When Derek Debassige became a physiotherapist, a high-demand profession that could have taken him anywhere in Canada, he knew exactly where he needed to go: back home to the M’Chigeeng First Nation.
He’s since opened the only private clinic on Manitoulin Island, growing it by leaps and bounds as he tries to stay true to the First Nations’ medicine wheel and its approach to a balanced life. Indeed, Debassige strives daily to maintain his focus between his service to the community, the donation of his time to local causes, and his enjoyment of the natural splendor of the North.
“It was really a lifestyle decision and getting back to working in a very diverse environment,” said Debassige, whose practice primarily handles private outpatient orthopedics.
“Working in Northern Ontario really allows you to spread your wings and be a specialist at being a generalist, is the way I look at it. You never know what’s going to walk through the door at any given point in the day, working in rehab in a rural setting.”
Debassige now handles referrals from physicians and institutions across the Island, with new clients setting foot in his lobby every day. The remaining half of his professional hours are spent catering to six local First Nations reserves, offering home and community care through regional organizations.
His professional path first began in Hamilton’s McMaster University, where he obtained degrees in kinesiology and physiotherapy between 1994 and 2000.
With degree in hand, he moved back to his home community after being recruited by the North Shore Tribal Council to help develop a new long-term care program for outpatient and home care needs. There, he travelled daily to service five reserves from Manitoulin Island to Sault Ste. Marie.
After obtaining experience and a post-graduate degree in manipulative therapy from Australia’s Curtin University, he branched out and created the Manitoulin Physio Centre in 2007.
He still works closely with the North Shore Tribal Council, assisting several days a week with such matters as obesity management, outpatient orthopedics and the needs of disabled children.
At the outset, Debassige was hesitant about how First Nations would respond to alternative medical care solutions, and acupuncture in particular. However, he was surprised to discover that the overwhelming majority of his earliest adopters were First Nations elders.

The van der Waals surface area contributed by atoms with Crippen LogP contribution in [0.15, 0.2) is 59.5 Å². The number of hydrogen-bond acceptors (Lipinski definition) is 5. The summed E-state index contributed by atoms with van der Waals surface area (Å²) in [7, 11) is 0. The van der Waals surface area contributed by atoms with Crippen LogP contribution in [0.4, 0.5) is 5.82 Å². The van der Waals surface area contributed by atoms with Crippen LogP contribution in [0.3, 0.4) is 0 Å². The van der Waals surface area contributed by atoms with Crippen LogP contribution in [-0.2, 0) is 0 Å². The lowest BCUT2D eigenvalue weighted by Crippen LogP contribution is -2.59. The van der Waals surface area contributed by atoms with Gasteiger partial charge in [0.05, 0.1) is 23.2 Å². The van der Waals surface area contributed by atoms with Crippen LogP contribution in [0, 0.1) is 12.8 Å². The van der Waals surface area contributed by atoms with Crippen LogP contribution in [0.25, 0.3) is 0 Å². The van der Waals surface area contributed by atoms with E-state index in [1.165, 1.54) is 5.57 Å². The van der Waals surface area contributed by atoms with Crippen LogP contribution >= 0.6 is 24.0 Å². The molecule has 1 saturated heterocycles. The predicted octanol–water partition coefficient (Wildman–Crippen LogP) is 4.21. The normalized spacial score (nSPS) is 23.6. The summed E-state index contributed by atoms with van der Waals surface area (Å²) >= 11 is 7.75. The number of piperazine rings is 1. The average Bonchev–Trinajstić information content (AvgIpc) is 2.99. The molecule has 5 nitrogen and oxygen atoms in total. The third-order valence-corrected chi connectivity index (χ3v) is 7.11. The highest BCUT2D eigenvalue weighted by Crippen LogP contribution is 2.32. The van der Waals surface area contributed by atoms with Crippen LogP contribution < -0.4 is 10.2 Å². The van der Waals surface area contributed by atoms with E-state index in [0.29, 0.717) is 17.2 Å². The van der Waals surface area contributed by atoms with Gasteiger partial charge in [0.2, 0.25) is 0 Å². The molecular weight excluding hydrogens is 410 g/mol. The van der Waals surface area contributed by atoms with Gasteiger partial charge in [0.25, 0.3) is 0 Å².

“I think they grasped onto it because it had a traditional element and a lifespan prior to Western medicine,” said Debassige. “I wasn’t sure how it was going to fly, but it’s been great.”
His business has since grown dramatically, with the size of the facility doubling earlier this year to include offices and a gym.
He’s also in the process of absorbing Dynamic Health and Fitness, the business belonging to his wife Joanna, whose private personal training and fitness classes are well-suited to his own business goals.
Meanwhile, with what little time he can spare, he helps local sports teams with coaching and sponsorships, believing firmly in the importance of an active lifestyle.
His expertise has also attracted the interest of the Northern Ontario School of Medicine, where he serves on the board of directors. He also served as chair of the National Aboriginal Health Organization in Ottawa before time constraints forced him to choose between his community and his regular trips to the nation’s capital. Even from afar, he continues to advocate for First Nations health issues to be supported by policies, procedures and political will.
These efforts haven’t gone unnoticed.
On top of this year’s First Nations Business award from Northern Ontario Business, the Waubetek Business Development Corporation named him the 2009 Youth Entrepreneur of the Year. The Union of Ontario Indians similarly marked his contributions in 2008 with a health recognition award.
To continue bolstering his success, Debassige is on the hunt for two physiotherapists to complement his staff of two kinesiologists and two massage therapists.
This search represents his single biggest challenge: trying to find skilled people who, like him, are from the North and have an interest in returning. While the human resources issue is the only thing limiting his business’ growth, it is a “good problem to have,” reflecting the community’s seemingly boundless interest in his services.
“The Island has been a great community to us, it’s been very accepting and welcoming community from a professional standpoint, and M’Chigeeng as well has embraced one of its own with open arms.”